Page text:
3rd January 2020 : The Hindu Editorials Notes : Mains Sure Shot 

No. 1.

Question – The relative decline in America’s power coupled with the rise of new and old powers point to a structural churning in the post-Cold War order. Elaborate.(250 words)

Context – The position of the United States and the changing international order.


At present:

  • The U.S. is the world’s mightiest military power and arguably the centre of the post-Soviet world order.
  • In the 1990s, the U.S.’s dominance was at its peak with international and multilateral organisations getting overshadowed by its pre-eminence. In 2001, after the September 11 terrorist attacks, it got international support for its war in In 2003, the U.S. went ahead with the plan to bomb Iraq despite the UN opposition, reminding the world of imperial invasions.
  • But the global situation is different, and more complex today.

An overview:

  • If we look at the global politics in 2019, it was marked with protests.
  • Angry crowds, especially the youth, revolted against the establishment in several parts of the world — from Santiago to Hong Kong, Beirut and New Delhi.
  • But the year also saw some defining trends in geopolitics as well such as China’s growing assertiveness both in trade and foreign policy, Iran’s dangerously aggressive, yet calculated, behaviour, and the rise of Turkey as a new power pole in West Asia.
  • The most important of them all, however, was the relative decline in America’s power, which was manifested through a number of crises during the year.

U.S and the world order at present:

  • The world order at present is very volatile. U.S. which was till now the core i.e. the most dominant power in world politics is now on the verge of a relative decline, while the countries on the periphery i.e. those countries which at one point of time were unconditionally accepting the hegemony of the U.S. are raising their voice against it, challenging its position as the supreme player in the world order.
  • This is proved by three events/ developments in 2019:
  1. S. and Afghan experience – The U.S. went to Afghanistan in October 2001, with a vow to destroy al-Qaeda and topple the Taliban regime. Seventeen years later, the U.S., desperate to get out of a stalemated conflict, started direct negotiations with the Taliban. The talks almost led to a settlement last year, with both sides agreeing to a draft agreement under which the U.S. would pull out most of its troops from Afghanistan in return for assurances from the Taliban that it would not allow Afghan soil to be used by transnational terrorists.
  • The whole Afghan experience shows how the U.S. botched up the war. The U.S. has a superior hand in conventional warfare. But winning a war abroad is not just about toppling a hostile regime, but also about stabilising the country after the regime is toppled. The U.S., history shows, is good at the former but fares poorly in the latter. It is now left with no other option but to reach an agreement with the Taliban for a face-saving exit.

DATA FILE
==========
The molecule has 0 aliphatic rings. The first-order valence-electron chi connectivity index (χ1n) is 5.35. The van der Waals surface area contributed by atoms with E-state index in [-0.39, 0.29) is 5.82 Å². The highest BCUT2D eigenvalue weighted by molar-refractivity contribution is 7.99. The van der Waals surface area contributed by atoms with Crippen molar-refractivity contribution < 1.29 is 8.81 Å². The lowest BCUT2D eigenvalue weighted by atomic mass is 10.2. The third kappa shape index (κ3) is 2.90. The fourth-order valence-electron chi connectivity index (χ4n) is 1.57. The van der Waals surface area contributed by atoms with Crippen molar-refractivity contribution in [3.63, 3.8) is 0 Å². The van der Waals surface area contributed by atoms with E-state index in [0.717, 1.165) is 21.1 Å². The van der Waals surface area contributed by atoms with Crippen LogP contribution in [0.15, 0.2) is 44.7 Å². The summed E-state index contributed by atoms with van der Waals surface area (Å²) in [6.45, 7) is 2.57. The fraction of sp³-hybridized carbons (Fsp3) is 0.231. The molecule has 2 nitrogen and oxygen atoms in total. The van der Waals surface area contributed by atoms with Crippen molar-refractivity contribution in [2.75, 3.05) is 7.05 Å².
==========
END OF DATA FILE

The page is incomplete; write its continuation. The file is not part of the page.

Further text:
• It is a total failure of the U.S. that despite a long drawn war, it is having to negotiate with the same powers it wanted to eradicate and more so it is leaving the country in such a way that it would leave Kabul’s fragile, faction-ridden government exposed to the Taliban insurgency, just like the Mohammed Najibullah government was left to the Afghan Mujahideen in 1989 after the Soviet withdrawal.
  • The Soviet Union disintegrated in two years, and Najibullah’s government collapsed after a few months. The fate of Afghanistan after U.S. withdrawal is yet to be seen.
  1. The daring of Iran – the U.S.-Iran tensions was triggered by President Trump’s unilateral decision to pull the U.S. out of the Iran nuclear deal in 2018. Mr. Trump’s plan was to put “maximum pressure” on Iran through sanctions and force Tehran to renegotiate the nuclear deal. But Iran countered it through “maximum resistance”, instead of its usual giving in.
  • Not only that, in the year 2019 saw Iran repeatedly provoking the U.S. and its allies.
  • It shot down an American drone over the Gulf in June, captured a British tanker in July and is believed to have either carried out or orchestrated multiple attacks on oil tankers that pass through the Strait of Hormuz, a narrow waterway that connects the oil-rich Gulf with the Arabian Sea through the Gulf of Oman.
  • In September, two Saudi oil facilities came under attack, which temporarily cut the kingdom’s oil output by half. Iran was blamed for the attacks. The attacks on Saudi facilities challenged the post-war partnership between the U.S. and Saudi Arabia that guaranteed American protection to the kingdom. Still, the only counter-measure the U.S. took in response to Iran’s growing provocations was imposing more sanctions.
  • Though this doesn’t directly show America’s weakness but it definitely shows U.S.A.s failure in all the wars that it started in the dawn of the 21st century be it Afghanistan, Iraq or Libya. This shows the U.S.’s inability to shape outcomes of the wars it launches and this is acting as a deterrent against its own war machines.